A Milwaukee County Circuit Court judge has denied Deluxe Data Corp. a preliminary injunction against Visa U.S.A. and seven Deluxe employees hired by Visa.

The judge also severely weakened a temporary restraining order that had been in place since Jan. 24.

Milwaukee-based Deluxe accused Visa and its former employees of stealing trade secrets related to Deluxe's Advantage software, which has been licensed by Visa since 1995 to support the card association's check card program.

The temporary restraining order had prohibited the seven from working at Visa on Advantage software. It had also prohibited them from working to develop a comparable system.

The modified restraining order, issued at the end of February, lets the former Deluxe Data employees resume work at Visa but still forbids their working on the Advantage software application.

However, the judge ruled that the employees may develop a comparable software system.

Deluxe Data, a subsidiary of check printing giant Deluxe Corp., said it is considering whether to appeal.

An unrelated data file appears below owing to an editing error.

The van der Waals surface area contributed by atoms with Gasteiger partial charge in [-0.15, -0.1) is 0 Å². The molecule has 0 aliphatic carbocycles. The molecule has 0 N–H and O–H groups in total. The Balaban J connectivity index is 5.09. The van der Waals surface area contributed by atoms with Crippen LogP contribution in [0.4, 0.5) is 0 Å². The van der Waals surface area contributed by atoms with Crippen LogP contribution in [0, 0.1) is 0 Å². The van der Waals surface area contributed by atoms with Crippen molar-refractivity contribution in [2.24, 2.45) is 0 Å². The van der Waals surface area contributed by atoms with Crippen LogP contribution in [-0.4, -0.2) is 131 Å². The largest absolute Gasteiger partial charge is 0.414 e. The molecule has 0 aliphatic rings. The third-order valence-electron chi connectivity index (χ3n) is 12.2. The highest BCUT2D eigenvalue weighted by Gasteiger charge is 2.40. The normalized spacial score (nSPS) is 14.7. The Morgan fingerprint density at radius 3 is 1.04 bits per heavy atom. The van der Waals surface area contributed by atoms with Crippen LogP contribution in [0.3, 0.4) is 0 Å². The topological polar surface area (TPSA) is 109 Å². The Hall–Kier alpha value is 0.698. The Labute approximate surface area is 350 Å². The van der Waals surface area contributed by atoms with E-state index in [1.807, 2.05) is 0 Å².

The restraining order is to expire March 18.

Intellectual property lawyers said Deluxe would prefer a permanent injunction over a monetary settlement since an injunction would do a better job of limiting damages to Deluxe's proprietary software.

"The issue is: Are they irreparably harmed and how do you measure the damages?" said Anita Boomstein, a partner in Hughes, Hubbard & Reed. Refusal of the preliminary injunction "could be a setback for Deluxe," she said.

Another lawyer, who refused to be identified, said the dispute between Visa and Deluxe is common to intellectual property law.

Temporary restraining orders are frequently granted on "a meager record" until more complete evidence is presented, the lawyer said. "The real leverage is to get an injunction in place. The trial may not happen for a year or so."

In a statement, Visa said it had been vindicated with respect to Deluxe's claim that "any trade secrets of Deluxe would be misappropriated through Visa's hiring of the seven individual defendants."

"The terms of the injunction (sought by Deluxe) were very broad," said Douglas R. Young, a Visa attorney working on the case. "Visa was able to persuade the judge about the restraint on a comparable product" because the restraining order was "too vague to know what could and could not be done."

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